A LITTLE NIGHT MUSIC
by Stephen Sondheim.
Haymarket Theatre. To 19 May 2001
Runs 3 Hours. One interval.
Review Timothy Ramsden 25 April
Lustrous revival of 1973 waltz-time musical at Britain’s ‘home of Sondheim’.
The title of Sondheim’s 1973 musical may be Mozartian but the source is a rare comedy among the films of Swedish director Ingmar Bergman. Smiles of a Summer Night takes Viennese operetta goings on of men and women’s unsuitable and uncontrollable passions and plants them firmly on Scandinavian ground.
Paul Farnsworth’s diaphanous, translucent set captures this perfectly. Furniture flies in and out – even a baby grand piano takes wing, capturing the insubstantiality of human desire, its ability to make life seem a dream. Complemented by Jenny Cane’s nocturnal washes of blue and white moonlight, it’s the perfect setting for Paul Kerryson’s loving production.
Kathryn Evans carries off well the tough task of playing a star, the classical actress Desiree Armfeldt whose past relations with the lawyer Egerman drives the plot. Russell Dixon’s Egerman, a more robust figure than Berman created, gives a fine worldly quality to his canoodlings.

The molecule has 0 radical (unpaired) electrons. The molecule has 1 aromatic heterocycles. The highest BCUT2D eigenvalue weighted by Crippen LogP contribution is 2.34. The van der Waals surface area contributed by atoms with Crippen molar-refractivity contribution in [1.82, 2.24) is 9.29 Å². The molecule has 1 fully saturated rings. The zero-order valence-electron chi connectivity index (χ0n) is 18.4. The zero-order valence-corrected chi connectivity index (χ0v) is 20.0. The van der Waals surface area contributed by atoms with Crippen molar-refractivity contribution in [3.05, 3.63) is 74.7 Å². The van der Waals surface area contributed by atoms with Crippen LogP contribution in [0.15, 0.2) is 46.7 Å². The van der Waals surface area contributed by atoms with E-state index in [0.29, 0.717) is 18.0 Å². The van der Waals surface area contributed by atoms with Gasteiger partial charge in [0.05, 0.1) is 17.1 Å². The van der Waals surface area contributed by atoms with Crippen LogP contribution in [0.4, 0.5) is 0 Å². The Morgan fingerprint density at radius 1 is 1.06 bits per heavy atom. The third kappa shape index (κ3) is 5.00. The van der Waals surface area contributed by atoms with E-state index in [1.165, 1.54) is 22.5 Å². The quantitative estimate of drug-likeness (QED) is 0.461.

Anna Nicholas achieves a mordant edge as the Countess Charlotte, forced by a bully of an unimaginative husband to betray her old school friend with the truth. Elsewhere the acting is more musical comedy outlining than detailed characterisation though that’s to the good with Julia Goss’s Mrs Nordstrom while no-one would want more of the bible-expounding, sex-discovering adolescent Henrik Egerman, with his crush on his young step-mum than Jody Crosier gives.
Julian Kelly leads band and singers through the waltz-time score, nostalgic even as it mocks the pretensions of surfeited middle-class emotions. Only ‘Send in the Clowns’ suffers, presented as a mush of speech-song, unfortunately accenting the self-conscious lyric at the expense of the sinuously developing melody. Otherwise, this is a great Little Night Music